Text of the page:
I asked Karan how inspiration struck, and here’s what she had to say:

The inspiration for my idea was essentially that our boys always want to play with the same toy at the same time, but with exersaucers and jumperoos, it wasn’t possible.

karan water

[Gabriel and Nolan] like interacting, but there also needed to be enough space between them that they couldn’t grab or hit one another. We have exersaucers, and this other Bright Starts toy that has an activity table with a seat attached that allows freedom of movement around the table – like a walker.

I thought, if you could combine those things, then two children could play at once. Then I thought, why couldn’t you sell an another seat for triplets? And for that matter, possibly even create a way to turn the seats into walkers when they are not attached?

I am an ideas person, but I never had something I felt so filled a niche. My mother-in-law helped me come up with a couple of possible design concepts and that was that!

More About Karan

karan umbilical knotAbout her sons, Karan says, “They are so smart and funny. We feel incredibly blessed that they have done so well – especially when their umbilical cords were so knotted.” Karan had to return to work only a week after the boys came home from the NICU. Her husband had been laid off from his bank manager job and stayed with them for nearly 8 months. Now that he’s back at work, they consider themselves very lucky to have found a daycare they trust with their sweet boys.

Karan and her husband met later in life. His 11-year-old daughter lives with them during the school year. You can see what a great big sister she is, and how she is adored in the photo below!

Big sister with twin brothers!Karan started trying to conceive at age 38 and lost a pregnancy. She and her husband tried again a few months later and Gabriel and Nolan joined the family. Karan is a sonographer by day, so she discovered that she was expecting monoamniotic twins on her own! She went into inpatient care at 24 weeks at the University of CT Health Center and delivered via scheduled C-section at 32 weeks. The boys were 4 lbs 1 oz each and spent 40 and 42 days in the NICU/step down unit respectively.

Karan, expecting twin boys!Karan loves everything about motherhood much more than she thought she would. The biggest challenge she faces being a twin mom is not being able to help them both at the same time. The boys are still too little to understand that she only has two arms and doesn’t have the power to make all their hurts go away.

Look at that proud Daddy!

Karan confesses that having twinfants is also stressful on a couple. She calls her husband a patient, forgiving person, admitting that she can be hotheaded. I think a lot of us can relate to that!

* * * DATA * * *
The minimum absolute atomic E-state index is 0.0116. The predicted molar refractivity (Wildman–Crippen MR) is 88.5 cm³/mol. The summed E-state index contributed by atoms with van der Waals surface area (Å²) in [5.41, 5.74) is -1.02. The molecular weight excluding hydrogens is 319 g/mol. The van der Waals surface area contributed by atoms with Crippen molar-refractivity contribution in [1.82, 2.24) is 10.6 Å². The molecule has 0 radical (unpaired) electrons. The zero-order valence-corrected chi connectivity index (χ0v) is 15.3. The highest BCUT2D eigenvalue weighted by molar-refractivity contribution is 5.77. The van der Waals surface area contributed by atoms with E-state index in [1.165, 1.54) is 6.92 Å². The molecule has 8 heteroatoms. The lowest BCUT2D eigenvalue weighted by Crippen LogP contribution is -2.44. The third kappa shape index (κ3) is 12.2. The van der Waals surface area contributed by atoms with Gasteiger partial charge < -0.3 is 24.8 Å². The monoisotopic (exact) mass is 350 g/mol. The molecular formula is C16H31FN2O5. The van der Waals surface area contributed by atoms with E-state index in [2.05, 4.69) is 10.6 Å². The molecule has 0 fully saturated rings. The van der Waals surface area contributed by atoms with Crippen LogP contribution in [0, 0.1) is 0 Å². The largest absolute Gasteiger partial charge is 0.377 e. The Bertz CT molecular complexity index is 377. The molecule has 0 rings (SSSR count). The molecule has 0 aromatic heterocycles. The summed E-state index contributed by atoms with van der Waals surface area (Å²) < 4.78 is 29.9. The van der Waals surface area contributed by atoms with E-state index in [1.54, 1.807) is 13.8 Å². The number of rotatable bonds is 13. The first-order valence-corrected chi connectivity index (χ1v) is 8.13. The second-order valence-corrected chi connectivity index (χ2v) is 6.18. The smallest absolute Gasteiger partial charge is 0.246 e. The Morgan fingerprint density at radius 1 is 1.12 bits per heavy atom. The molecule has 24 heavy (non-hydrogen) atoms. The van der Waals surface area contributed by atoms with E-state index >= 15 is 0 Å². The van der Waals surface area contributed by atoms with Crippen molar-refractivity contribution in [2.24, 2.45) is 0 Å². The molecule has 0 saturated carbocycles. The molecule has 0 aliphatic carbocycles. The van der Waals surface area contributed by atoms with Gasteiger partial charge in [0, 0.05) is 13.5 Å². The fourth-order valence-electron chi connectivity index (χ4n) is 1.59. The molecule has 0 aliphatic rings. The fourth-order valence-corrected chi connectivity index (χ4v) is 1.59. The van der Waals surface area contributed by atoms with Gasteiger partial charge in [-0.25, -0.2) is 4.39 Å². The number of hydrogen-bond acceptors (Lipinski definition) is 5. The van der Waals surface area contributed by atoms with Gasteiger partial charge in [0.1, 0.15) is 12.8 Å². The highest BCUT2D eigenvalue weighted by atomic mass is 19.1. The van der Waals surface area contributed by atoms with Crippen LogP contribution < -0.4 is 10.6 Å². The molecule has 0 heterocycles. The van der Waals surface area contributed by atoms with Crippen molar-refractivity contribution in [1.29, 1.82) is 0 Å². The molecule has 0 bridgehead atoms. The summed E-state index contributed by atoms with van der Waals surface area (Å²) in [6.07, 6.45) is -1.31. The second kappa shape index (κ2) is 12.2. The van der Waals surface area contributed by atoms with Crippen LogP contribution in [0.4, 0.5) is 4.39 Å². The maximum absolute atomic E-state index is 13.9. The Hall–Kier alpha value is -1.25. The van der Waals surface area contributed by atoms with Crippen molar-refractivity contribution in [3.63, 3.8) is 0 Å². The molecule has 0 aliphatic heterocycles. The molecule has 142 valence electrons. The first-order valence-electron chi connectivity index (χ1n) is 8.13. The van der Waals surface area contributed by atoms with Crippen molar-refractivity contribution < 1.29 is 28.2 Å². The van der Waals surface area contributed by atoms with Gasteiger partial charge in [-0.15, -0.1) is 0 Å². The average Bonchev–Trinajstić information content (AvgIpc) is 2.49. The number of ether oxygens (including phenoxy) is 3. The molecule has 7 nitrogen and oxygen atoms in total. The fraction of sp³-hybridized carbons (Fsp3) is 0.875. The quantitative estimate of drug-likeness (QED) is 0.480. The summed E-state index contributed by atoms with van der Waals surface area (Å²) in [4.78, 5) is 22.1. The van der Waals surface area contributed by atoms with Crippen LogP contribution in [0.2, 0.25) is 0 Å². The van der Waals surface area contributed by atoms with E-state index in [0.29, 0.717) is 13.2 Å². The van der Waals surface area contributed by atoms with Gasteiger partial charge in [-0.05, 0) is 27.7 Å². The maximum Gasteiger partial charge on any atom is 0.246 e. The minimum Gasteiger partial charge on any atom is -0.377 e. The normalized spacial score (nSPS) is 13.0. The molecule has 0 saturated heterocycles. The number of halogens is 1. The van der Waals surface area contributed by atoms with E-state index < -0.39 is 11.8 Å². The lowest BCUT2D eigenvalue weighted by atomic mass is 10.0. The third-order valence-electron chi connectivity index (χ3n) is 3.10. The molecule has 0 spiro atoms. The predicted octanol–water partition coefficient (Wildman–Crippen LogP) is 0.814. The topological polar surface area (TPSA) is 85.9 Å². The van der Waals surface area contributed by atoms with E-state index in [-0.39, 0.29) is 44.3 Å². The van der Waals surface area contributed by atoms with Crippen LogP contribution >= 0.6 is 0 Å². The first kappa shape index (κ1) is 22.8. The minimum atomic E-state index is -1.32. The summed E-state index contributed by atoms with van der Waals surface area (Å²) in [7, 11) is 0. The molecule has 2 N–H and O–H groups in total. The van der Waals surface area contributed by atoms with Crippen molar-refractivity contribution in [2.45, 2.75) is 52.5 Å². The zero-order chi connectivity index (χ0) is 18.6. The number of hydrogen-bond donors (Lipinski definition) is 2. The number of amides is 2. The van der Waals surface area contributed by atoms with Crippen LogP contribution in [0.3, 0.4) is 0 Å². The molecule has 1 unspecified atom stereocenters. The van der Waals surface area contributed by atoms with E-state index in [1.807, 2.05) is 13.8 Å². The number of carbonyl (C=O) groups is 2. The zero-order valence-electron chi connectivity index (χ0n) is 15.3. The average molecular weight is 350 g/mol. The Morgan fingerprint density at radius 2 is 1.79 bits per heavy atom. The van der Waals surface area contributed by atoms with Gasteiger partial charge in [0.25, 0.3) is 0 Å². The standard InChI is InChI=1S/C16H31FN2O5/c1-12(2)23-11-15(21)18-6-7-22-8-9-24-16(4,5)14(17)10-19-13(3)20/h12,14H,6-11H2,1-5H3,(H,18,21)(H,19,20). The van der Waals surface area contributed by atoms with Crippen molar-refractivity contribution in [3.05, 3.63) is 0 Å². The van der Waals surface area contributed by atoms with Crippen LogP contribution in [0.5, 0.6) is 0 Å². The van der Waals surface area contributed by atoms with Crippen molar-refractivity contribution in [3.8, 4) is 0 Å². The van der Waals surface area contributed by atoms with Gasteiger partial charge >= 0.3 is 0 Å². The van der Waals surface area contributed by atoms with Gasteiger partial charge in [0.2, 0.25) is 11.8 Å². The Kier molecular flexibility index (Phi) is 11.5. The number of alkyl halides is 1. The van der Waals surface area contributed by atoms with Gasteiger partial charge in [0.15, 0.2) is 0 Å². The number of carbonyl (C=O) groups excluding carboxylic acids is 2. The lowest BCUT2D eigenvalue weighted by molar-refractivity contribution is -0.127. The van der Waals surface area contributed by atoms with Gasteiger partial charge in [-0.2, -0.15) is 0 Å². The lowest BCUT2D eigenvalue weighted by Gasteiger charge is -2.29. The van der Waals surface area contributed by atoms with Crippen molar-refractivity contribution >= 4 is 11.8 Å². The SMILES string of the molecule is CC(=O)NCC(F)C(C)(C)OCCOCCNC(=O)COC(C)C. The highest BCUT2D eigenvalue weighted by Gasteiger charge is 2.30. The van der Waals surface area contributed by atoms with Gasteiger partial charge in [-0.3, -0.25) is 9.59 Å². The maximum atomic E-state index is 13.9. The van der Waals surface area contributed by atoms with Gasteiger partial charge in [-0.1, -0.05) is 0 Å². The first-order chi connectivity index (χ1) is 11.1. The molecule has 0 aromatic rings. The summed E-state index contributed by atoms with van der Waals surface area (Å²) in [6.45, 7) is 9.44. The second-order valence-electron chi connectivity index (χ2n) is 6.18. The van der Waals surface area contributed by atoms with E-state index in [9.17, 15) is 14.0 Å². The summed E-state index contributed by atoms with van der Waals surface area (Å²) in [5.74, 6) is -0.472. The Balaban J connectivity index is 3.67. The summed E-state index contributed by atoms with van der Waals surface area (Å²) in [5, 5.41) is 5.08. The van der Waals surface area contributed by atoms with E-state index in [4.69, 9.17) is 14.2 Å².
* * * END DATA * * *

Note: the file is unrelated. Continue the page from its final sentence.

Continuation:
You can reach Karen by email… and don’t forget to give her Twin Funsaucer your vote of confidence!

What’s your brilliant idea, just waiting to be produced?

Twinfant Tuesday: A year in photos (minus the photos)

Next week, my little monkeys will be ONE!  That one saying is so true.  What is it again?  The days go slowly, but the weeks and months fly by, or something like that?  The other night my husband and I were watching photos float by on a slideshow from the past year.  While it’s impossible to adequately describe the first year with twins, a few of these moments help summarize the roller coaster.

Exhaustion

Photo: both 8-week-old babies are in just a diaper, passed out on my husband, who is also asleep.  My son’s arm is draped over the face of my daughter, whose mouth is wide open.  Everyone looks exhausted.  I recall this night in particular, because it was taken at the end of the first night we decided to “try” one of us going out for a few hours during the “witching hour.”  This witching hour was so very real in our house between about 5 weeks-13 weeks or so.  This particular night they started crying about 10 minutes after my husband left the house (of course), and they seemed to ratchet each other higher and higher on the scale of hysteria for the next 45 minutes until I called him, beckoning him home.  I still have no idea what got them so upset, but it was one of those nights where I needed to put them each in their crib and walk away for a good 3-5 minutes because I truly did not know how to calm them.  Eventually they stop crying for just as mysterious of reasons as why they started.  I still feel shell shocked by those first few months with two infants.  I can almost still feel the anxiety, counting the time until I’d need to go pump or breastfeed two babies again, or feel the burn in my sleep-deprived eyes.